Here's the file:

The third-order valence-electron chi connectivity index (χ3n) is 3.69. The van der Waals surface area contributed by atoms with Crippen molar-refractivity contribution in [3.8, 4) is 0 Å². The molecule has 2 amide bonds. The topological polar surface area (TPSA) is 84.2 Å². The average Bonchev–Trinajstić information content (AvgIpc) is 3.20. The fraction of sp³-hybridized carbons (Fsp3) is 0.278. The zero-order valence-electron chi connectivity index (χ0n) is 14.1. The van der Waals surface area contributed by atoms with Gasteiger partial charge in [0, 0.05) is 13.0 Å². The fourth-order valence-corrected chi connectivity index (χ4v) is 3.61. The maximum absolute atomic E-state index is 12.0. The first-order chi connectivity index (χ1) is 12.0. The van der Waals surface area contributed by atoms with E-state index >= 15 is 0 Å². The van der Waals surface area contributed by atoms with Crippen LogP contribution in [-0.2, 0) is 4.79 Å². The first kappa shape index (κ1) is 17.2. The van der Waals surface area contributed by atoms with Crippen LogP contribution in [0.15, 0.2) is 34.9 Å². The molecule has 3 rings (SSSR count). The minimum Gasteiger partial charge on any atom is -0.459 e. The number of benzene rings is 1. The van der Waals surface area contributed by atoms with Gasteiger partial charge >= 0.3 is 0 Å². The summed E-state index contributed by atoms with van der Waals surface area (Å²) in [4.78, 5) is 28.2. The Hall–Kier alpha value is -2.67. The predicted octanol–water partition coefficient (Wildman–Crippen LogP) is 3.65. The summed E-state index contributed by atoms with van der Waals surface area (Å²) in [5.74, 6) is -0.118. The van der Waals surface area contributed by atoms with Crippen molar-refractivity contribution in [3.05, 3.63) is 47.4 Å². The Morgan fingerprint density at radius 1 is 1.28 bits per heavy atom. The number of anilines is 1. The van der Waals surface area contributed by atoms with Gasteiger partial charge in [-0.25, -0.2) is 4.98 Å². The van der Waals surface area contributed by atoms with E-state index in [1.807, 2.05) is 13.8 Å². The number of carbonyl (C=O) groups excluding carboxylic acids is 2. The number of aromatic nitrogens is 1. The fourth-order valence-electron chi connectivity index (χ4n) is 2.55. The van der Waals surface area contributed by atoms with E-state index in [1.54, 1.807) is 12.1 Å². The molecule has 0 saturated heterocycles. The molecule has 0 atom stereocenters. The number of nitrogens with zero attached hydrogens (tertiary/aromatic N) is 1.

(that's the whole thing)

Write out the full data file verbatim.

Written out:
The third-order valence-electron chi connectivity index (χ3n) is 3.69. The van der Waals surface area contributed by atoms with Crippen molar-refractivity contribution in [3.8, 4) is 0 Å². The molecule has 2 amide bonds. The topological polar surface area (TPSA) is 84.2 Å². The average Bonchev–Trinajstić information content (AvgIpc) is 3.20. The fraction of sp³-hybridized carbons (Fsp3) is 0.278. The zero-order valence-electron chi connectivity index (χ0n) is 14.1. The van der Waals surface area contributed by atoms with Gasteiger partial charge in [0, 0.05) is 13.0 Å². The fourth-order valence-corrected chi connectivity index (χ4v) is 3.61. The maximum absolute atomic E-state index is 12.0. The first-order chi connectivity index (χ1) is 12.0. The van der Waals surface area contributed by atoms with E-state index >= 15 is 0 Å². The van der Waals surface area contributed by atoms with Crippen LogP contribution in [-0.2, 0) is 4.79 Å². The first kappa shape index (κ1) is 17.2. The van der Waals surface area contributed by atoms with Crippen LogP contribution in [0.15, 0.2) is 34.9 Å². The molecule has 3 rings (SSSR count). The minimum Gasteiger partial charge on any atom is -0.459 e. The number of benzene rings is 1. The van der Waals surface area contributed by atoms with Gasteiger partial charge >= 0.3 is 0 Å². The summed E-state index contributed by atoms with van der Waals surface area (Å²) in [4.78, 5) is 28.2. The Hall–Kier alpha value is -2.67. The predicted octanol–water partition coefficient (Wildman–Crippen LogP) is 3.65. The summed E-state index contributed by atoms with van der Waals surface area (Å²) in [5.74, 6) is -0.118. The van der Waals surface area contributed by atoms with Crippen molar-refractivity contribution in [3.05, 3.63) is 47.4 Å². The Morgan fingerprint density at radius 1 is 1.28 bits per heavy atom. The number of anilines is 1. The van der Waals surface area contributed by atoms with Gasteiger partial charge in [-0.25, -0.2) is 4.98 Å². The van der Waals surface area contributed by atoms with E-state index in [1.807, 2.05) is 13.8 Å². The number of carbonyl (C=O) groups excluding carboxylic acids is 2. The number of aromatic nitrogens is 1. The fourth-order valence-electron chi connectivity index (χ4n) is 2.55. The van der Waals surface area contributed by atoms with E-state index in [1.54, 1.807) is 12.1 Å². The molecule has 0 saturated heterocycles. The molecule has 0 atom stereocenters. The number of nitrogens with zero attached hydrogens (tertiary/aromatic N) is 1.